Data mining your way to better due diligence in private equity
In the hypercompetitive auction processes now common to private equity markets, investors look to gain an edge in drawing insights and bidding with greater confidence. One emerging vein of raw material to be mined is the wealth of unstructured data available on the web. From scraping social media sites to mining e-commerce traffic, leading private equity firms are using web data to increase the speed and reliability of insights and thereby provide a competitive edge.
These firms have incorporated such data into the due diligence phase, which allows them to develop proprietary insights faster and more comprehensively. That gives them greater confidence in the price they should pay for an asset. What was a long, mostly manual, laborious effort to learn about the strengths and flaws of a business now can happen in just days.
Software tools today can organize and analyze customer reviews, geographic information, employee compensation, employee and organizational data, social media sentiment and other web data. By augmenting traditional research such as interviews and store visits, advanced analytics often provide answers that are more exact than traditional sampling or probability ranges.
Once the data has been collected, traditional analytical tools such as Excel or SPSS Statistics may not be sufficient, so PE firms should explore additional tools such as Tableau. Software that both analyzes and visually displays data can quickly reveal important patterns that might take too long to produce using traditional spreadsheets and charts.
PE firms are applying advanced analytics during due diligence on several fronts.
Product assortment. Potential acquirers collect and analyze product assortment data to assess the relative pricing, assortment and discounting strategies of target companies in retail, consumer products and technology. In a due diligence of a women’s clothing retailer, an SKU assortment analysis revealed that the retailer provided a wide selection of items at comparatively lower prices.
Employee costs and organization. Online data allows a due diligence team to sort employee counts by role or department, estimate personnel costs and assemble a rough organization chart. This provides a perspective on the employee mix and cost, as well as on the caliber of talent management. A profusion of spans and layers, for instance, may signal an opportunity to reduce headcount and improve how the company manages talent. Working with a PE firm on its due diligence of a sporting goods retailer, Bain & Company combined online data with store visit observations for the potential buyer. We concluded that the target firm, compared with its peers, had a higher proportion of store managers and support staff relative to store employees.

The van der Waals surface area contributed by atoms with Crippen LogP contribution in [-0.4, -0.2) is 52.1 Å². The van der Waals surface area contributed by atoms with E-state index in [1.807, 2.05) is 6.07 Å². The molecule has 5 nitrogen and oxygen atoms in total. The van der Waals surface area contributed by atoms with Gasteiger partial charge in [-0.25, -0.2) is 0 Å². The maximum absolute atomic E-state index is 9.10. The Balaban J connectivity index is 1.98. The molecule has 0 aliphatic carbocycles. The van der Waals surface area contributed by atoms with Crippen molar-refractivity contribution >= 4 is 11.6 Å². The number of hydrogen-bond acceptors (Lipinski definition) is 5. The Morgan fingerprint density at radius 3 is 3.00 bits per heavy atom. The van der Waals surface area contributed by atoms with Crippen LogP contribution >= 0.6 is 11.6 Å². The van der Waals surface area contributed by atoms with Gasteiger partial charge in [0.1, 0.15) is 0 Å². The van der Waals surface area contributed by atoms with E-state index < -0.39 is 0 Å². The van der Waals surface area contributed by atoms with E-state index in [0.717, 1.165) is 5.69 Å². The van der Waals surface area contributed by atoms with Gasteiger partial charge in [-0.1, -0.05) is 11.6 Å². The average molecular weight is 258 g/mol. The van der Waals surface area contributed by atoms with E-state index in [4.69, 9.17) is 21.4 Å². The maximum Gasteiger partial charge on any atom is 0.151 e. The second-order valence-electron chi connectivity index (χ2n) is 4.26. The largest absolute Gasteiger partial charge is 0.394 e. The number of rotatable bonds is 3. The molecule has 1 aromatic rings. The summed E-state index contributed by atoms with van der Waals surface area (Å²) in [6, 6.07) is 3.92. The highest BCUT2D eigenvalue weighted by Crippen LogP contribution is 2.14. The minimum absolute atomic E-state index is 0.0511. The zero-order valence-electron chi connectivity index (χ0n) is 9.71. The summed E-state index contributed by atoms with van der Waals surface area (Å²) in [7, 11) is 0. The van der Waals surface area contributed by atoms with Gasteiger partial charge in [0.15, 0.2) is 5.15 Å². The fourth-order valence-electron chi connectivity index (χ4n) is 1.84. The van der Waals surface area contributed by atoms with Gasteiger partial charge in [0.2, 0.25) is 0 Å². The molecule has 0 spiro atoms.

Customer reviews. What customers write about vendors can deepen the understanding of differences among competitors in products, service or the overall experience—or among a target company’s locations. One due diligence of an amusement park company analyzed reviews on TripAdvisor to confirm primary research and understand the company’s competitive position.
Social media postings. Data compiled from social media postings yields trends in sentiment and share of voice for a brand that people comment about on the web. In the due diligence of a European retail health provider, an analysis of online blogs, forums and news helped a PE firm confirm how familiar people were with the provider.
E-commerce. Software firms crunch web traffic data to assess the search effectiveness, conversion rates and purchase sizes of online retailers. The analysis helps to identify the size and nature of post-acquisition sales opportunities.
Geographic presence. Geographic analysis can show the competitive presence in individual markets and potentially underserved markets. And the geographic data might be combined with other data for more nuanced analysis. For example, the due diligence of a US industrial products distributor used core location data from the target company and competitors to reveal which postal codes merited expansion or new facilities.
Even the best analytical tools have limitations—chiefly, they have access only to materials available on the Internet. They don’t yet replace other methods of research such as market participant interviews, customer surveys and intercepts, store visits and literature searches. For comprehensive insights, the best-informed due diligence will use web scraping to complement traditional research.
Moreover, software tools do not replace business judgment. For example, just a few positive or negative reviews could easily skew average review ratings of smaller locations or less popular products. Likewise, in analyzing product assortment, scraping data on sale days or unusual periods such as holiday seasons will skew the results. Algorithms have not yet mastered cultural quirks that only a human can interpret.